U.S. Supreme Court
Orient Ins. Co. v. Adams, 123 U.S. 67 (1887)
Orient Insurance Company v. Adams
Argued April 13, 1887
Decided October 24, 1887
123 U.S. 67
In the absence of fraud or design, misconduct on the part of the master of a vessel covered by a policy of insurance will not defeat a recovery on the policy when the proximate cause of the loss is a peril covered by it.
A provision in a policy of insurance of a steam vessel that the insurer shall not be liable for losses occasioned by "the derangement or breaking of the engine or machinery or any consequences resulting therefrom" relates to losses of which the derangement or breaking is the proximate cause, and not to such as are a remote consequence of either.
The abandonment of a vessel for total loss, made in good faith at a time when it was in reasonable probability impracticable to recover and repair it, and when the damage from the perils insured against amounted in like probability to more than fifty percent of the value, is a valid abandonment within the terms of a policy which provides that there shall be "no abandonment as for a total loss" unless the injury sustained be equivalent to fifty percent of the agreed value, although by a chanroblesvirtualawlibrary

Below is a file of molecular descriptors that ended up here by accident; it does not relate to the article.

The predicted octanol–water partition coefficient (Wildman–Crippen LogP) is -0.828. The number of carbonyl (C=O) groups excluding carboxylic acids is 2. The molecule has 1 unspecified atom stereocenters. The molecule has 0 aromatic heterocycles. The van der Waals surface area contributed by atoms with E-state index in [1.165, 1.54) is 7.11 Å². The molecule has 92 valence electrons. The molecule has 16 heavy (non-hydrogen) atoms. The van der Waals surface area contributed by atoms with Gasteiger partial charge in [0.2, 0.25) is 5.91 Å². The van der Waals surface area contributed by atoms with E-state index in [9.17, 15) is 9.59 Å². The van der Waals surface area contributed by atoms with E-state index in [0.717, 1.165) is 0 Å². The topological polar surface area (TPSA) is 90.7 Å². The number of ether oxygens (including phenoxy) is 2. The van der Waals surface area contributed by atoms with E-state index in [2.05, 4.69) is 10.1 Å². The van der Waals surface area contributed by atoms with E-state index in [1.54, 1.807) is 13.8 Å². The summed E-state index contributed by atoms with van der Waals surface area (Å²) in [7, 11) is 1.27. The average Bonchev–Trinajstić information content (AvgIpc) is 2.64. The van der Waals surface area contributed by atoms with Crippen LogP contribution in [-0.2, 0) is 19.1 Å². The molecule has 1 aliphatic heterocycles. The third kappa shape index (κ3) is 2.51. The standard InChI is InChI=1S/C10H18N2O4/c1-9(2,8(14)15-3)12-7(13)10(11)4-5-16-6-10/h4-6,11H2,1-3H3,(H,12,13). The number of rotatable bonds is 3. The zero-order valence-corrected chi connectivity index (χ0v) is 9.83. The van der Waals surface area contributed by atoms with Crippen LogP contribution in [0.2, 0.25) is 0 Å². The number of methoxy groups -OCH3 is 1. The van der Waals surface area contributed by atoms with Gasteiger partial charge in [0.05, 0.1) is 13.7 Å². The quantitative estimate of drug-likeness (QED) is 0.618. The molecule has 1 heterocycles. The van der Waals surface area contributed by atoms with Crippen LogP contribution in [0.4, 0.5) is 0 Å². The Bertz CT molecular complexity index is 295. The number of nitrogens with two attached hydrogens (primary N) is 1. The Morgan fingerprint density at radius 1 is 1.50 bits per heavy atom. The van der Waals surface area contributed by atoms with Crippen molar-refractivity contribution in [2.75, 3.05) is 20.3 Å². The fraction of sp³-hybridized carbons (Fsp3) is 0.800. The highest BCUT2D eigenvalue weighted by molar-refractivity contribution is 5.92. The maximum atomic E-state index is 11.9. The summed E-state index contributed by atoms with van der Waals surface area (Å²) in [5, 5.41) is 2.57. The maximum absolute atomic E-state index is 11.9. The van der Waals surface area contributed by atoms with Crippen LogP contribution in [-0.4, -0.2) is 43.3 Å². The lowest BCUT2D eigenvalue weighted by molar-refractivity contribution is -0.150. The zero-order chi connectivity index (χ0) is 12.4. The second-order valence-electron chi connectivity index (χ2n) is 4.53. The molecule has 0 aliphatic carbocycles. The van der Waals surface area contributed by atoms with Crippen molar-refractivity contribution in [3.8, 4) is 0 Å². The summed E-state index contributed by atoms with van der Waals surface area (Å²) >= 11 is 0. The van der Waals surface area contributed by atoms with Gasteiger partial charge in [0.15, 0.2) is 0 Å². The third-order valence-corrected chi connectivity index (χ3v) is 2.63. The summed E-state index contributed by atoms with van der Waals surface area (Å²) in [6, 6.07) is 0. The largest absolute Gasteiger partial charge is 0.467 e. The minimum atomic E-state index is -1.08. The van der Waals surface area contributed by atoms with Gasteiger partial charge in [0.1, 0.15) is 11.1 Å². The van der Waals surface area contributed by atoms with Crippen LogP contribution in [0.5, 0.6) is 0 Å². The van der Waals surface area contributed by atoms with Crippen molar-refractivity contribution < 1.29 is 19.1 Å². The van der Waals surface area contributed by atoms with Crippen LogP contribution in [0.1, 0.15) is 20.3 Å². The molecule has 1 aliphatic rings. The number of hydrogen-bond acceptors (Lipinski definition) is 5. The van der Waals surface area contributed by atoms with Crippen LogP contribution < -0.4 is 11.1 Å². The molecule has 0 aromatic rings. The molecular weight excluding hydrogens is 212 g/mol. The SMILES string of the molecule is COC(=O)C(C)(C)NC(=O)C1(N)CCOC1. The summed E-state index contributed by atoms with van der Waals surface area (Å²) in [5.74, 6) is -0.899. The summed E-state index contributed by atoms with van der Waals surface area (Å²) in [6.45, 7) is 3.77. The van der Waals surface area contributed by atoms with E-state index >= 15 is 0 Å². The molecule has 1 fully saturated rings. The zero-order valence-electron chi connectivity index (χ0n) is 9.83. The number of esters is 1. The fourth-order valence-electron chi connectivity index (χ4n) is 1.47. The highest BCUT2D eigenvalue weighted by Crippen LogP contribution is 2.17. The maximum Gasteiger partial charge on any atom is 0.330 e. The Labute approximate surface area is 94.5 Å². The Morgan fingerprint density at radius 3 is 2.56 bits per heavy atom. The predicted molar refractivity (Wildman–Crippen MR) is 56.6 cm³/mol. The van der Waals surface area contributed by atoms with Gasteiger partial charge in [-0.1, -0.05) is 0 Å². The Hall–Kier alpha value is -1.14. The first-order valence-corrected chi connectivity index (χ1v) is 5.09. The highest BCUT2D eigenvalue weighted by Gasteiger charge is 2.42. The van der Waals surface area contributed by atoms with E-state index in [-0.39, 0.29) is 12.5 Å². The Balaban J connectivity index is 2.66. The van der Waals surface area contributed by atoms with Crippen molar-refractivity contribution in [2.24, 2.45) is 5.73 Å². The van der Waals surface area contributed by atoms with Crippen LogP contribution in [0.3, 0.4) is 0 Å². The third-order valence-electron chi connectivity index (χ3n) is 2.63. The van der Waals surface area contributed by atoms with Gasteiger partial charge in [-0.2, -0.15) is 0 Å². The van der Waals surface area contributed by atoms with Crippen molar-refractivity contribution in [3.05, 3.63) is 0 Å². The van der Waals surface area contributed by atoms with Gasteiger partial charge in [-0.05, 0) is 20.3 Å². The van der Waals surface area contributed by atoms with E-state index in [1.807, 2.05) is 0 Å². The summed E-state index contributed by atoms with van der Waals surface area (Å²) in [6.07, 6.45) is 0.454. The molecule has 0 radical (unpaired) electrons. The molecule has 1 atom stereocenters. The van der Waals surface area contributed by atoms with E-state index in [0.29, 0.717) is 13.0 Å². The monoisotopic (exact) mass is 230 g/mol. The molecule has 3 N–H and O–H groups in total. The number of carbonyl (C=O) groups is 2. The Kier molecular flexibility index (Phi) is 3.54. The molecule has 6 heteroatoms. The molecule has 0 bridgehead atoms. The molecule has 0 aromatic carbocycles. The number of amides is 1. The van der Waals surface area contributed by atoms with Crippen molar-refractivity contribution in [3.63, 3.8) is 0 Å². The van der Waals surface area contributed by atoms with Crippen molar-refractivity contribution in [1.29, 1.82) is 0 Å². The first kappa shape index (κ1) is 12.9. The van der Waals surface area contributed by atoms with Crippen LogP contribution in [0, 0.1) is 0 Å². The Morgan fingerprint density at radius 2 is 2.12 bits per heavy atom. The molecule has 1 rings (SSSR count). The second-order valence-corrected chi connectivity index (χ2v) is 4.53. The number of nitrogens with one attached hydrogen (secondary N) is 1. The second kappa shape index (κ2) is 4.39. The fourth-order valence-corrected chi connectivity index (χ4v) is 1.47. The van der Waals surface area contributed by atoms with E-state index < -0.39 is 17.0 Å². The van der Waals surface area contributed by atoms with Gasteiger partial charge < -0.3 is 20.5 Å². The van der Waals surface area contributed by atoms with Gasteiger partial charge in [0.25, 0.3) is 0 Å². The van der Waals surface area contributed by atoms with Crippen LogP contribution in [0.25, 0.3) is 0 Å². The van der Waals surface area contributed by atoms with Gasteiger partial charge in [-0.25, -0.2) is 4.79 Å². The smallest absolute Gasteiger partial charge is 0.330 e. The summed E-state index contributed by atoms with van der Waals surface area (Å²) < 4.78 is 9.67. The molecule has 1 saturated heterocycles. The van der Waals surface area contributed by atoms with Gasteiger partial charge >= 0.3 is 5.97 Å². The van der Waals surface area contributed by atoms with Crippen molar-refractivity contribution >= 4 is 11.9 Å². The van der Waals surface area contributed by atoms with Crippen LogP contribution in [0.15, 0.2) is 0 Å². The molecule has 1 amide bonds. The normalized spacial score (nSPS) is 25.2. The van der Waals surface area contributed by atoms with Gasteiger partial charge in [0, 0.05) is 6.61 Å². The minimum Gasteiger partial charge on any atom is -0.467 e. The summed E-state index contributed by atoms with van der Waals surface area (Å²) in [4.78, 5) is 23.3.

change of circumstances it afterwards became practicable to float off the vessel, and thereby the loss was reduced below fifty percent of that value.
This was an action to recover on a policy of marine insurance. Judgment for plaintiff. Defendant sued out this writ of error. The case is stated in the opinion of the Court.